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Hoffmann, R. A wiki for the life sciences where authorship matters. Nature Genetics (2008)
 
 
 
 
 

The involvement of histamine H2-receptors in restraint-induced antinociception in male mice.

Restraint for 1 h induced significant antinociceptive activity in male mice assessed by the hot-plate test at 55 degrees C. The antinociceptive activity was significant throughout the 1-h period of observation. Prior administration of the histamine H2-receptor agonist dimaprit further enhanced the antinociceptive activity. Furthermore, the induction of antinociception by restraint was antagonized by prior administration of the histamine H2-receptor blocker cimetidine. Similar findings were obtained with another histamine H2-receptor blocker, zolantidine, which supposedly crosses the blood-brain barrier. On the other hand, prior administration of 2-pyridylethylamine, a histamine H1-receptor agonist, or mepyramine, a histamine H1-receptor antagonist, did not affect the development of antinociceptive activity induced by restraint. The doses of histamine receptor agonists and antagonists used in the present study had no effect on the hot-plate response of non-restraint control animals. These results suggest that histamine H2-receptors may be involved in the restraint-induced antinociceptive activity in mice.[1]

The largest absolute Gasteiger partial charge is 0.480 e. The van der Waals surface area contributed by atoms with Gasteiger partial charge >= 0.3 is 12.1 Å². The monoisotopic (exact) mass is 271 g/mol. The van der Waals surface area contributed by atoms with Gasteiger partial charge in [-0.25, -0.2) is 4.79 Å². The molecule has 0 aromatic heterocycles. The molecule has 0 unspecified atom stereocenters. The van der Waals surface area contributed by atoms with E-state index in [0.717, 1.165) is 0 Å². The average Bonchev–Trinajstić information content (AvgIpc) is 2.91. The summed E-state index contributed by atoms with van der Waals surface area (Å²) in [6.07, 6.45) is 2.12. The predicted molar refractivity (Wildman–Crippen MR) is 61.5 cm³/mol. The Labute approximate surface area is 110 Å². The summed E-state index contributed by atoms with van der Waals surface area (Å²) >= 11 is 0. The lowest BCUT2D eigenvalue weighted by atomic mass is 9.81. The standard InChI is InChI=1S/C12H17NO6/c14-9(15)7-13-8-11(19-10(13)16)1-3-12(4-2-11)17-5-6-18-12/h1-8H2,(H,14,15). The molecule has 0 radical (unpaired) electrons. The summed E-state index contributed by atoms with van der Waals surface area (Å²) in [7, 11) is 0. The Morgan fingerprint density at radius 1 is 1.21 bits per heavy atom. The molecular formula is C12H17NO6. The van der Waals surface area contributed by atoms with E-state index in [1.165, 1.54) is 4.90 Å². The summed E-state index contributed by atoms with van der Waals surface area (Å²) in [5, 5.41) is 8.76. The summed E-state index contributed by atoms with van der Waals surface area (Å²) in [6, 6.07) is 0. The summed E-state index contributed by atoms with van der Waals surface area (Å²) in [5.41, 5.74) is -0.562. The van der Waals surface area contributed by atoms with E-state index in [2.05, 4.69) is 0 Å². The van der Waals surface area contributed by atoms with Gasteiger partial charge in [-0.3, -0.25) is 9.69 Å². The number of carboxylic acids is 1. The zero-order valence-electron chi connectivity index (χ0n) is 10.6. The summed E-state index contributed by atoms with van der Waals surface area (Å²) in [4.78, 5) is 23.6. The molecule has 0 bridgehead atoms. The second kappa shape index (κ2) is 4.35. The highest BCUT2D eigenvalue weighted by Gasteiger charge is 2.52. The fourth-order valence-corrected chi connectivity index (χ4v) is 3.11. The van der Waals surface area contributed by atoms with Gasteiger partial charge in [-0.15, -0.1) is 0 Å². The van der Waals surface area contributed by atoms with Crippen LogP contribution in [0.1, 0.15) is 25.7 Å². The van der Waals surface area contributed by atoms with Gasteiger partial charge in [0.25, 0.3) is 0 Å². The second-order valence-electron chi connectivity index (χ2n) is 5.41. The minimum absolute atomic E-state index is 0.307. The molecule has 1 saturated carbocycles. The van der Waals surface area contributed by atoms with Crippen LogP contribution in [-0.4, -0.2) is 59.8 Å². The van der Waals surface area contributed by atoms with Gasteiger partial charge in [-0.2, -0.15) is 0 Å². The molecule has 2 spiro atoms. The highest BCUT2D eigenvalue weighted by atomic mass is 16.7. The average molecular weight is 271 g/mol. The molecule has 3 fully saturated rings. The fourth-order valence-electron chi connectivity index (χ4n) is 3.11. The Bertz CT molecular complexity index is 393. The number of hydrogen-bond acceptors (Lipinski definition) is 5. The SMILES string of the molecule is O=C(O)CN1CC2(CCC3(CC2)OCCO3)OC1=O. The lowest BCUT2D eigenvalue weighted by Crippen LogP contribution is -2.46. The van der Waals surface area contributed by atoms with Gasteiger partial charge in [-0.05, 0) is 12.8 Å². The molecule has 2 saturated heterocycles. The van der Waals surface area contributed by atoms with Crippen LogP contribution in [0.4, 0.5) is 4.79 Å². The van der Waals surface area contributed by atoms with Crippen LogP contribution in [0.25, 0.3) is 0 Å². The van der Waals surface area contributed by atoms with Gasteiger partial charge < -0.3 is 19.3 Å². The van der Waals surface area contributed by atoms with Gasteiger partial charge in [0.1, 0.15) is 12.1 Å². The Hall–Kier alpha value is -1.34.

References

  1. The involvement of histamine H2-receptors in restraint-induced antinociception in male mice. Wong, C.L. Methods and findings in experimental and clinical pharmacology. (1993) [Pubmed]
 
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